3. I don't understand Redford, for whom Natalie gave his big break, not casting her in "Ordinary People" as payback, whether he thought she was right for the role or not (and I understand it was his directing debut). It would have been a boost to her career after movies like "Meteor" and instead of "Last Married Couple in America," released the same year as Ordinary People.
4. Also feel cheated not to see if Natalie would have been able to overcome her fear of live performing when she would have debuted on Broadway the following February in "Anastasia."

scottmc said...

I recall that you shared the story of meeting Al Hirschfeld during a trip to New York. I thought that you might be interested in the exhibit that the Al Hirschfeld Foundation just put up on their web site. it can be found at alhirschfeldfoundation.org/exhibitions

Ted said...

I think when they were casting Ordinary People, Natalie had been dead for a few years.

Jeff Maxwell said...

I had the pleasure of working with Mr. Wagner for a year on a movie project of mine. It never materialized, but he couldn’t have been more supportive. A family member was diagnosed with a serious health issue; again, he reached out to offer help. He was down to earth, calm, and very friendly. Granted, there are some very dangerous and charming psychopaths who can do nice things, but I grew to like him very much.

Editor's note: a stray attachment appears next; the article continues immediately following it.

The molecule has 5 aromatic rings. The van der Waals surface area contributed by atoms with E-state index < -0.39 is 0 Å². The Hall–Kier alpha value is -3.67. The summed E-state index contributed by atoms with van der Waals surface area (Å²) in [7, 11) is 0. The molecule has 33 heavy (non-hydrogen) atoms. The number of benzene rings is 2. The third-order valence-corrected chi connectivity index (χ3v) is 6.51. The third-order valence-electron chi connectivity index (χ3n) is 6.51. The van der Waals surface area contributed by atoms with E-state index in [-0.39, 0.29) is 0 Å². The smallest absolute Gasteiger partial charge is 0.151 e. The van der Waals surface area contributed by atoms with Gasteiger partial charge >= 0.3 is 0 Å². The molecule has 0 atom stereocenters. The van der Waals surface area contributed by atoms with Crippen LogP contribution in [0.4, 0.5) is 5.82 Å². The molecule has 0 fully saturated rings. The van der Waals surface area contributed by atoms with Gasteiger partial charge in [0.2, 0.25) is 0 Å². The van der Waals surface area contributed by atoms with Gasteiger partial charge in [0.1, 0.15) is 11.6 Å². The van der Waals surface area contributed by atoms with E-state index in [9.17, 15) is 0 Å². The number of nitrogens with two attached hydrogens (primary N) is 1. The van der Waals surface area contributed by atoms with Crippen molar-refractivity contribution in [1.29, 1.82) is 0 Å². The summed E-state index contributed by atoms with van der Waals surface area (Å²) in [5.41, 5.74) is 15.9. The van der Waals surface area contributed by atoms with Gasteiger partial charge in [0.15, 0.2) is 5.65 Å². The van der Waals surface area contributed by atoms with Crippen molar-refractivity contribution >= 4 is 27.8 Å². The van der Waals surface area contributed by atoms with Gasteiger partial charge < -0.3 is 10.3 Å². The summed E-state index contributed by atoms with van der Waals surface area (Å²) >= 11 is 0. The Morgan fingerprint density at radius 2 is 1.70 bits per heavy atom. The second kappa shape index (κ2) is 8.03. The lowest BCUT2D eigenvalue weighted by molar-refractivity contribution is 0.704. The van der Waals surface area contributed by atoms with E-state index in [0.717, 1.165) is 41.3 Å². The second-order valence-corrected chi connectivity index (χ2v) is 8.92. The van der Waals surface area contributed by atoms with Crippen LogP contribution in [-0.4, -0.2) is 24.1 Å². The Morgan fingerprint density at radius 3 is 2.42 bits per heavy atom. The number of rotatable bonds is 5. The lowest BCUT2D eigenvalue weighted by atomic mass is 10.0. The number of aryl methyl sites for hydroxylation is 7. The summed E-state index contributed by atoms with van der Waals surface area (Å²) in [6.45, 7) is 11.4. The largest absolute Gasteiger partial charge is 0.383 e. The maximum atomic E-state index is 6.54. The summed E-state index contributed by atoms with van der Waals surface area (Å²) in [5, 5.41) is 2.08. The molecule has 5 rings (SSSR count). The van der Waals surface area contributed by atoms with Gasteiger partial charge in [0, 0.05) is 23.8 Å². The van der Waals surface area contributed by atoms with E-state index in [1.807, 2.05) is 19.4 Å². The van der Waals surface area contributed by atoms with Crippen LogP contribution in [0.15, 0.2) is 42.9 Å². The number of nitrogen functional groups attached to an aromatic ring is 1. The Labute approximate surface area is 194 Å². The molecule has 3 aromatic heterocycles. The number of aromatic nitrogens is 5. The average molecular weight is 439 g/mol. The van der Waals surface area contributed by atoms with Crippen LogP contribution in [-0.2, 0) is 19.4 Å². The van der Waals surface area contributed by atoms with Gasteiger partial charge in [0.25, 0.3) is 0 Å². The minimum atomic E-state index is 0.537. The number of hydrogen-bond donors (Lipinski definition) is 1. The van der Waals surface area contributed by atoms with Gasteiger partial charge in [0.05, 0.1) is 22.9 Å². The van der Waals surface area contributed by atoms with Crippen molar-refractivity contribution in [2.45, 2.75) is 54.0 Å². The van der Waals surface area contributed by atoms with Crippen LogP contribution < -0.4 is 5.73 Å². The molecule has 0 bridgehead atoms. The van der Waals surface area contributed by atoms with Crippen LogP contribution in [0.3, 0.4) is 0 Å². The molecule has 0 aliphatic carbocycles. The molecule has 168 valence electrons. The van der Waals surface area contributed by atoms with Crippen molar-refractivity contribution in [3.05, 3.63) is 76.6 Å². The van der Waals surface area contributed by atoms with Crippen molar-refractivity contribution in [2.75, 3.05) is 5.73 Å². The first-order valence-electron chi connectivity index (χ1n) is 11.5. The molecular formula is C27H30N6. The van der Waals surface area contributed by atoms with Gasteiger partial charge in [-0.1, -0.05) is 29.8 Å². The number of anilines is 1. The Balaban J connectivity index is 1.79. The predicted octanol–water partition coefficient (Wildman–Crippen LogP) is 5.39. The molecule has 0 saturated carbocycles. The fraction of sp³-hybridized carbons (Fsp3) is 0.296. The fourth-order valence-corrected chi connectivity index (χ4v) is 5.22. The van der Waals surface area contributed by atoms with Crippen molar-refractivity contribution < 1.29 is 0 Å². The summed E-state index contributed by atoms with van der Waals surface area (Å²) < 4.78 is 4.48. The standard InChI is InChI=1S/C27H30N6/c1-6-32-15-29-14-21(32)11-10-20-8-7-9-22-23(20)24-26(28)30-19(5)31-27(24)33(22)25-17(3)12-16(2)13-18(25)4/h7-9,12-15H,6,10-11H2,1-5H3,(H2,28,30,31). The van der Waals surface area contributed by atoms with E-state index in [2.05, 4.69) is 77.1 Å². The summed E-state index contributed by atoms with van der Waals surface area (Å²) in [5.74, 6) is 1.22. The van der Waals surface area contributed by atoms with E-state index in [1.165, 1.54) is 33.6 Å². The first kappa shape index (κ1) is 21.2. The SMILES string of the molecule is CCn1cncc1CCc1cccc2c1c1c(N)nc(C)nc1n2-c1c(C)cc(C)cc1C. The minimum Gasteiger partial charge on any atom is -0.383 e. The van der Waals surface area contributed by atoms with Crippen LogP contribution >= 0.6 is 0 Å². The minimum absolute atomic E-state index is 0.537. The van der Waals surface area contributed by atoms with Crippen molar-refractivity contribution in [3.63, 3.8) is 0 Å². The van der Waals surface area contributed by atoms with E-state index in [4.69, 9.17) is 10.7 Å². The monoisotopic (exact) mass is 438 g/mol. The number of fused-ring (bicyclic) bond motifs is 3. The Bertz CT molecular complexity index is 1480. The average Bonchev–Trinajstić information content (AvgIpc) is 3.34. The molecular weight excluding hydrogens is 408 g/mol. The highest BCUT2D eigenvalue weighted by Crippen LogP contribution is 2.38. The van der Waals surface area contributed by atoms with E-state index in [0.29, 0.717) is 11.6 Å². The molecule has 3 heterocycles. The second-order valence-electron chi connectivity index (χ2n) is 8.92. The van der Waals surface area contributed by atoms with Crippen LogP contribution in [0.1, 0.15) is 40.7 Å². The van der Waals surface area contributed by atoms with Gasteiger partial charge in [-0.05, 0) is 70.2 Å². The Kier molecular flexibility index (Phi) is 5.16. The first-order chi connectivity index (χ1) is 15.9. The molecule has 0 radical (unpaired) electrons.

The police announcements of reopening the case seem very self serving. All it takes to make a name for yourself is to call a press conference and say "Natalie Wood."

The boat captain wrote a book supposedly telling all. All what? Nothing he said allowed any further evidence to emerge. But he certainly made a few bucks off the back of a dead movie star.

I’ve seen Lana Wood discussing the issue and really going after RJ. I truly feel for her. She lost her sister to an awful moment. How could this be? It’s impossible to believe this brilliant woman could be gone in an instant. I’d be angry and frustrated and want to lash out at someone, too.

To me, the documentary was the daughters way of saying enough! We’re sick of the conjecture. What happened was a sick tragedy. We don’t believe our father had any hand in the death of our mother and we’d like people to hear that.

There were three, very drunk, high-octane people on a boat bobbing around in pitch black water. What could go wrong?

Personally, based on my experience with him, I believe RJ was guilty of nothing other than perhaps being a drunk jerk. Or he's a dangerous psychopath. What do I know?

I think I’ll watch the documentary again. Maybe I’ll find a clue.

Kevin FitzMaurice said...

A review of "Ordinary People" by Vincent Canby of The New York Times is dated Sept. 19, 1980.

Ms. Wood drowned on Nov. 29, 1981.

Wet Side Story said...

I'm 99% sure I can see Robert Wagner lurking behind her bathtub in "Splendor in the Grass."

James Van Hise said...

I believe the only people Christopher Walken ever talked about this to were the police. He remains haunted by this incident and has stated he has never seen the film Brainstorm in which they worked together because it would be too painful to watch. He is not obligated to talk to a celebrity hungry press about a 40 year old tragedy.

Sports Memories said...